A Fruitful Dessert

July 29 – August 4, 2019

chx flied lice

Monday:          Chicken-Fried Rice


Tuesday:          Orecchiette with Sausage and Asparagus

Russell contemplating clouds

Russell keeping his eye on an ominous cloud formation.

Wednesday:    Left-over Pasta with Chopped Salad with Raspberry Vinaigrette


Julie’s Gladiolas

Thursday:        Dinner Party with Dorrie and Dick, Hilda and Tim and Julie

Crostini with Whipped Feta, Tomatoes and Shallots / Chicken Chemuin with pepper and parsley chimichurris / Tomato-Peach-Corn Salad / Grilled Zucchini and Squash / Ice Cream with Stewed Berry Sauce

pesto pasta

Friday:             Pasta with Basil Pesto

flank steak 1

Saturday:         Flank Steak and Olive Tapenade

Billy and Emily

Michelle, Emily, Billy, Beez

Sunday:           Brunch at Billy and Emily’s new home in Morningside


                         Grilled Romaine with Grilled Homemade Merquez Sausage

We were better fed than we deserved last week and not just by ourselves.  On Sunday we had brunch with Billy and Emily.  Emily, it seems clear, will become the best cook in the family.  (Not that she isn’t a better cook than Beez and I already – but she hasn’t formally joined the family yet, although we do think of her and treat her that way.  But is a betrothed person a member of the betrother’s family, legally speaking?  Please excuse me for this digression, but I wanted to give the hermits among you some sense of how complicated family life can be.)

Barbara and Michelle (Emily’s mom) and I were invited for brunch and to see Billy and Emily’s new home in Morningside on Sunday.  And we were anxious to look around the place and see what they’ve done with it in two short weeks.  Judging from the universal order and tidiness of everything, the new house seems rather more an Emily-type of place than a Billy-type.  But he does seem to be learning.

The kids have a fine home and what’s even better is seeing the obvious interest and pride they take in it and the plans they have for it.  And Emily’s brunch buffet was perfect.  We had excellent yogurt with granola and stewed berries.  We had savory avocado toasts and sweet and nutty peanut-butter toasts with bananas.  And we were tempted by – and gave in to – the dark, sweet seduction of cinnamon rolls.  We had a great time, in large part because of the food, but in larger part because we discovered that Michelle and Barbara and I get along easily (thank God), and in largest part because of the love and excitement of Billy and Emily.

Earlier in the week, we had a rollicking dinner with Tim and Hilda and Dick and Dorrie and Julie– a reprise of the excellent cocktails and dinner that Dick and Dorrie hosted in Naples last March.  Again, the best part of the dinner was the camaraderie, but we had some mighty fine food as well, with Hilda’s signature endive and goat-cheese appetizers and Julie’s beautiful flowers and Dorrie and Dick’s gifts (Dorrie – the toffee is gone, so if you’re going to be Ligonier soon . . . ).  It is also true that Barbara made a fine salad, that I grilled chicken and made two mighty chimichurri sauces and a few other things in a monumental fit of energy surprising for someone my age – but let’s set that aside for a second.  Here is what I want to bring to the front – Stewed Berries.

Stewed berries, like stewed tomatoes, sound boring – something you might help yourself to if you were ever trapped in a southern town where the only available restaurant was a country-style buffet.  But get that picture out of your mind.  These stewed berries, which we had for dessert along with ice cream on Thursday, and which we spooned over Emily’s yogurt and granola on Sunday, are as far removed from boring as Sophia Loren is from Ma Kettle.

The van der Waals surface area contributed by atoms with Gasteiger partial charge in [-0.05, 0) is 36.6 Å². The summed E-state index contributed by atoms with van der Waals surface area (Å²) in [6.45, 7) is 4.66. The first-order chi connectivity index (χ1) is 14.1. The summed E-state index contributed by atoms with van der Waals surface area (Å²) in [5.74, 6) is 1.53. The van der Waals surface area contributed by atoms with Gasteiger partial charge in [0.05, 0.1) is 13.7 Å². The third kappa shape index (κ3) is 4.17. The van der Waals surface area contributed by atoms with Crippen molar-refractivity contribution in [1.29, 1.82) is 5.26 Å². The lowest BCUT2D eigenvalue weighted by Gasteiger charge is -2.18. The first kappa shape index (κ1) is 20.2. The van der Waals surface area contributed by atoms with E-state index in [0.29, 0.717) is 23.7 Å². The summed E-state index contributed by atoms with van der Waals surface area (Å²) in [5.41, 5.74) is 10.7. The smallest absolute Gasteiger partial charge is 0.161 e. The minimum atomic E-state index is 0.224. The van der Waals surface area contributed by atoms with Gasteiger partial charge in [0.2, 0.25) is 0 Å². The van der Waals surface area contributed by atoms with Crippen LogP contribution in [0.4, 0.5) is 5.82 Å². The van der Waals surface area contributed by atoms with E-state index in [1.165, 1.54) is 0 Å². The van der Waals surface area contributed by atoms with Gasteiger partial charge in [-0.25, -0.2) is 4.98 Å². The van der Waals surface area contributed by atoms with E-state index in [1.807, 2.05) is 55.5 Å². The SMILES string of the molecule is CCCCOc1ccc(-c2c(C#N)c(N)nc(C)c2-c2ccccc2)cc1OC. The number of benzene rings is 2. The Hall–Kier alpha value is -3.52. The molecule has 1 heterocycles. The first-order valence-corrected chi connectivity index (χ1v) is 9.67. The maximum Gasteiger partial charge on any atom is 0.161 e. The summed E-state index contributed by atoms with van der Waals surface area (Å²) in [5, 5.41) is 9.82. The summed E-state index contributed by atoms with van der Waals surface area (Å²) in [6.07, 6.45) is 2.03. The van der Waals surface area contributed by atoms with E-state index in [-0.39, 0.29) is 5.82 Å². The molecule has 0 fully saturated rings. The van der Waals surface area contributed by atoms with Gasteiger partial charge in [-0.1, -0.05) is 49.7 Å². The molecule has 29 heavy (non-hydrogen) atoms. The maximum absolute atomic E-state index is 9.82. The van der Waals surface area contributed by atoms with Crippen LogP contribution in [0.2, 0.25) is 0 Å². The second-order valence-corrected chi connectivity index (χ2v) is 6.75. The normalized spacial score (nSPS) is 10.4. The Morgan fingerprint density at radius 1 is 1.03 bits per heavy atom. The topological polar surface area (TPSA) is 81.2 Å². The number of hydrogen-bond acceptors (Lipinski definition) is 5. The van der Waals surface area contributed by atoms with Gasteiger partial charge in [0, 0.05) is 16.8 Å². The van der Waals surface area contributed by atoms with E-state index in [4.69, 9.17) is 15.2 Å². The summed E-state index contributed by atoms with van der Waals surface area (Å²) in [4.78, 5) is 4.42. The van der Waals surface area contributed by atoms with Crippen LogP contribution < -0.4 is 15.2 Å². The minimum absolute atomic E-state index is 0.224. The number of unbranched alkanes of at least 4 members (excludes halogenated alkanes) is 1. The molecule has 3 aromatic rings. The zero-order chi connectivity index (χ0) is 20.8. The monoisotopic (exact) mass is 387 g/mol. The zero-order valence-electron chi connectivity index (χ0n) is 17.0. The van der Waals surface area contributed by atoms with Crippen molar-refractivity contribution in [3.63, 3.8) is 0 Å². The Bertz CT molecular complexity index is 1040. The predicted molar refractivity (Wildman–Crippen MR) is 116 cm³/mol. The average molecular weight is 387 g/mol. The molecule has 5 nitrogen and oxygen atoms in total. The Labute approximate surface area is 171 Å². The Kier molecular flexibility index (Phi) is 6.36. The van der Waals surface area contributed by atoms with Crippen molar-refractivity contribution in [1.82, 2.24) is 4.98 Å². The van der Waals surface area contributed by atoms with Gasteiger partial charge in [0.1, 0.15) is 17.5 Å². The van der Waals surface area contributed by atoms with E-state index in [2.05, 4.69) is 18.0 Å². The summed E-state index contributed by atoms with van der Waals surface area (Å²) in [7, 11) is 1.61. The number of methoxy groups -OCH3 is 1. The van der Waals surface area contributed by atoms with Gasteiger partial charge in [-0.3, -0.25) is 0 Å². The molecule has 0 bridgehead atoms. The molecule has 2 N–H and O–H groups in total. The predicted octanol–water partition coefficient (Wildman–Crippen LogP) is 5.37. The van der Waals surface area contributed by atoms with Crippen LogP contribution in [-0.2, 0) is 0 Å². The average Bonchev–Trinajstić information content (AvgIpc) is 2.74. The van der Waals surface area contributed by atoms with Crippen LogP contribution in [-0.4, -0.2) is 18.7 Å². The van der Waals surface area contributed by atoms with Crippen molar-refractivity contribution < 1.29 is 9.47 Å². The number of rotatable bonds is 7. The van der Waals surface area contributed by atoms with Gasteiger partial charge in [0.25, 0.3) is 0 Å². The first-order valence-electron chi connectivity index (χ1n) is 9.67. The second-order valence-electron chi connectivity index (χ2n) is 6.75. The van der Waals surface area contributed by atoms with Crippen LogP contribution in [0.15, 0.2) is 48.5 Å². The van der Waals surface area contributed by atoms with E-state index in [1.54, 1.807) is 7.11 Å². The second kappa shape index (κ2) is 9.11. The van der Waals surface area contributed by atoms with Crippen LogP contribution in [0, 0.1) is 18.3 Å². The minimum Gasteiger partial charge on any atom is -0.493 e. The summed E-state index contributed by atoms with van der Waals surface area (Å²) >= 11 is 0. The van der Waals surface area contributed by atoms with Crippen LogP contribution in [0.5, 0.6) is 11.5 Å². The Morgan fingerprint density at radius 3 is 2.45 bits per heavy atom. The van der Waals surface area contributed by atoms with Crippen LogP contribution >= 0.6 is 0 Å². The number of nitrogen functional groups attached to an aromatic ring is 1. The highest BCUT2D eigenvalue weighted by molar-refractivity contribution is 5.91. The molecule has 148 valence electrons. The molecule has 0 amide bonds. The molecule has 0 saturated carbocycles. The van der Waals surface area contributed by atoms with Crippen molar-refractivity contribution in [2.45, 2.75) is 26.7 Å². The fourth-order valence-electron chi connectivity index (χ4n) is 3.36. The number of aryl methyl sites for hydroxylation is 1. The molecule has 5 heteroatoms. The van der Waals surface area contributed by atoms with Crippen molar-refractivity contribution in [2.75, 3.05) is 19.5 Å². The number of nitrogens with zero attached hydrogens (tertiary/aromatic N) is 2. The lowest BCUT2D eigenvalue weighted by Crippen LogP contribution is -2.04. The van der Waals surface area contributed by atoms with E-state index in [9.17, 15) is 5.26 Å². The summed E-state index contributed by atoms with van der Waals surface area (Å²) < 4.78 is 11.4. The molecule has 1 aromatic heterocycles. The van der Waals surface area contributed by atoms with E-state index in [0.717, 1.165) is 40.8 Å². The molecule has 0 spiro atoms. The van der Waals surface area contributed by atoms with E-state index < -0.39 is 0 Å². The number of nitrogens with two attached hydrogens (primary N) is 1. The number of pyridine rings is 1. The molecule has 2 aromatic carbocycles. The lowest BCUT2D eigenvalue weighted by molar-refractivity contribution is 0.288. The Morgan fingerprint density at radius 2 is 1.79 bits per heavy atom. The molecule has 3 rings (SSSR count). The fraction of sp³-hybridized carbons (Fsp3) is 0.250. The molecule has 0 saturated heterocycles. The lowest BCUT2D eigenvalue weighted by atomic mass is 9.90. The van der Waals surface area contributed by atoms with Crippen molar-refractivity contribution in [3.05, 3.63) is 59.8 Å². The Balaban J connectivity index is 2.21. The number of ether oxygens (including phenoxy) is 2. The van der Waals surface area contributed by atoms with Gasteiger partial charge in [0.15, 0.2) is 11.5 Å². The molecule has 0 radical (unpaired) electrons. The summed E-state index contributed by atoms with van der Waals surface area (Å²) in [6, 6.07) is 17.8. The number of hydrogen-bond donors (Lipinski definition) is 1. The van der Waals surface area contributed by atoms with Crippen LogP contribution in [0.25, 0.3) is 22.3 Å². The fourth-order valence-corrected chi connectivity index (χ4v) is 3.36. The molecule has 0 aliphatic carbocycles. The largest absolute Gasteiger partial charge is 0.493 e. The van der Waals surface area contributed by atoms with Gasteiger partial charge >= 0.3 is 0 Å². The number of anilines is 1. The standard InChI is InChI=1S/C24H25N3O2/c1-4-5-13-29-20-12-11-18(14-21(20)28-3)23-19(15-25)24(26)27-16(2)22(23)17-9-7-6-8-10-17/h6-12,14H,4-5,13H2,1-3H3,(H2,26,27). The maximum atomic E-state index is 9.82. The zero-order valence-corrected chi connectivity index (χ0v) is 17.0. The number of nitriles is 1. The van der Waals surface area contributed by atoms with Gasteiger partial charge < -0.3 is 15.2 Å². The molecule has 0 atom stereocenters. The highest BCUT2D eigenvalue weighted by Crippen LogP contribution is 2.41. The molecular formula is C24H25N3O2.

And this may be the simplest recipe (though that rotisserie chicken comes close) that we have ever shared with you.  We are indebted to Martha Stewart for this – although we couldn’t quite figure out what a ‘half-pint’ of berries was, so we’ve put our own spin on the quantity of fruit involved.  Julie was correct when she said this was good enough to drink – I’ve done it, and it is.  But you can also pour it over ice cream, or over a sweet crostata or cobbler, over yogurt, or just drizzle it onto a piece of toast in the morning (a sort of very loose preserves).

I apologize to the followers of this blog who are striving for machismo and can’t be seen outside the home with stewed berries.  We’ll get back to savory next week, men.

(Don’t have a usable picture – and we’ve eaten all the berries)


(adapted from Martha Stewart)

Time:            15 minutes

Ingredients:  Makes about 2 ½ Cups – if you poured this over ice cream you could serve 20 (you’ll have plenty left over)

5 small packets of raspberries (M. Stewart calls for 3 half-pints, but the packages at all of our markets are “6 oz.”, so we guessed that 5 was about right

1 large packet of blueberries (same quantity dilemma – Stewart calls for 2 half-pints)

1 ½ cups of sugar

¾ cup of water

2 tablespoons Framboise (optional – we didn’t have any, so we didn’t use any)


Set aside about ¾ of one of the packets of raspberries – you’ll be adding these whole to the completed sauce.

Combine the remaining berries, sugar and water in a medium saucepan and stir a bit, gently.

Bring to a boil, then cook over medium to medium-low (if using high-btu burner), stirring from time to time for about 12 minutes.  The sugar will have turned into a syrup and the berries will release their juices.  Remove from the heat, stir in Framboise and then the remaining raspberries.

Enjoy – If you have vanilla ice cream, spoon some of the warm sauce into a bowl and top with a scoop of ice cream and another drizzle of sauce on top.

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